We spent only 3 days in Mendoza but made a ton of friends at the hostel we stayed at and through the various activities we tried.  Although I did grow up in Montana, I consider my experience in Mendoza to be the first time I really rode a horse.  

Masato and I also learned the trick to getting a ride back to your hostel after a long day of biking around wineries with free tastings; get a flat tire.  We thought we were doomed realizing his tire was completely flat and the hour at which the bikes needed to be returned was fast approaching though we were a considerable distance away.

 "Not to worry!"  Announced the woman hosting the tours at the winery.  "Come into the air conditioning, I'll get you some cold rosé and we will call the bike company."  We shrugged our shoulders and accepted her request.  It was far better than riding all the way back to the beginning in the heat of the day after several samples of wine!   As we sat looking out on the vineyard another woman working there explained that she used to sing cabaret shows and would we mind if she sang for us?  Again we shrugged sipping our cool rosé, reclining in our chairs and let her proceed.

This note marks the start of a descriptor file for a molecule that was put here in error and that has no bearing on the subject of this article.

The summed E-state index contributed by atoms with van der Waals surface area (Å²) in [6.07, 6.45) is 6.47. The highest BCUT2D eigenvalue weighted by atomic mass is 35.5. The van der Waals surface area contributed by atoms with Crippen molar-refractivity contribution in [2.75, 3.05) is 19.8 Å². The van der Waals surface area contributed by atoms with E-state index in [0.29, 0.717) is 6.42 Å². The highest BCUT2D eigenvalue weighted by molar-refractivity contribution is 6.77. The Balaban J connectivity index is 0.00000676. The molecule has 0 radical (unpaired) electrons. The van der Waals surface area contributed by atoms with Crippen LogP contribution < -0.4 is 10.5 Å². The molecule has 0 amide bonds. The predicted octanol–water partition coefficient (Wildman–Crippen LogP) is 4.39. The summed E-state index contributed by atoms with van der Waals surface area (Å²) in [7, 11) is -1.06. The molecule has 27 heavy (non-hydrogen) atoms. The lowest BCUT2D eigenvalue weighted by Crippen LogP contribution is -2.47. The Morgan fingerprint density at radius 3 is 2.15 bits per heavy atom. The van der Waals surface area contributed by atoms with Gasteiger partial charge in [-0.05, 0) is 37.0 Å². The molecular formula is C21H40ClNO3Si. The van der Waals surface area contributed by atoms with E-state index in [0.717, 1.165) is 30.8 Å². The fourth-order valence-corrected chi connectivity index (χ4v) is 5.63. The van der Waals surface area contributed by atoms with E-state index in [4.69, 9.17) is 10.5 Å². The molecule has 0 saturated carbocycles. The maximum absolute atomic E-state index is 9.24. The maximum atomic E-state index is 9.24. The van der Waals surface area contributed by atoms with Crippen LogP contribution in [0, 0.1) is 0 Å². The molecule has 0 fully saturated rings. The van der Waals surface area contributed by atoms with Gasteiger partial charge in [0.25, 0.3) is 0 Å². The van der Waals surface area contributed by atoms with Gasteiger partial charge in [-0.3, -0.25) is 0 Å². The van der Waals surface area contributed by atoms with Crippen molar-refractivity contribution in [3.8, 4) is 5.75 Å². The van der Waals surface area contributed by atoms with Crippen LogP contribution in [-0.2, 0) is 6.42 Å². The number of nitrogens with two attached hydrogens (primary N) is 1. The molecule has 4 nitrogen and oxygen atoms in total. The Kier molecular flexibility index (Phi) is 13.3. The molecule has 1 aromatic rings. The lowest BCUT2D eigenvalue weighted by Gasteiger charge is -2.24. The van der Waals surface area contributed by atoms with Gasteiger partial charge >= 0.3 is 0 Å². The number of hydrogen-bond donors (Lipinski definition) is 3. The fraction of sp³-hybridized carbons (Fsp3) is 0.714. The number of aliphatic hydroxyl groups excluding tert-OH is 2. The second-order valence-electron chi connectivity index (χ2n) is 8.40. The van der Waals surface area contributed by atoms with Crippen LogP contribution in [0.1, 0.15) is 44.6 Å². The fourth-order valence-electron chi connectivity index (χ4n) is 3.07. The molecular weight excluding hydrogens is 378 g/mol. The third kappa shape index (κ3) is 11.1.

Apparently it is just really unfortunate if you get a flat tire but not worth a penalty of any sort.   The best thing to do is just pick you up from a comfortable air-conditioned spot and return you to your hostel, wishing you well and hoping you'll tell your friends about Mendoza and the bikes & wine tour.  


Transitional Object: Eggs Benedict

 After graduating from photography school I still didn't quite know what I wanted to do.  I made plans to move to New York after 3 months of spinning my wheels at home with no job and no money.  It seemed to be the biggest and craziest thing I could think of to do and at least I could say I gave it a shot.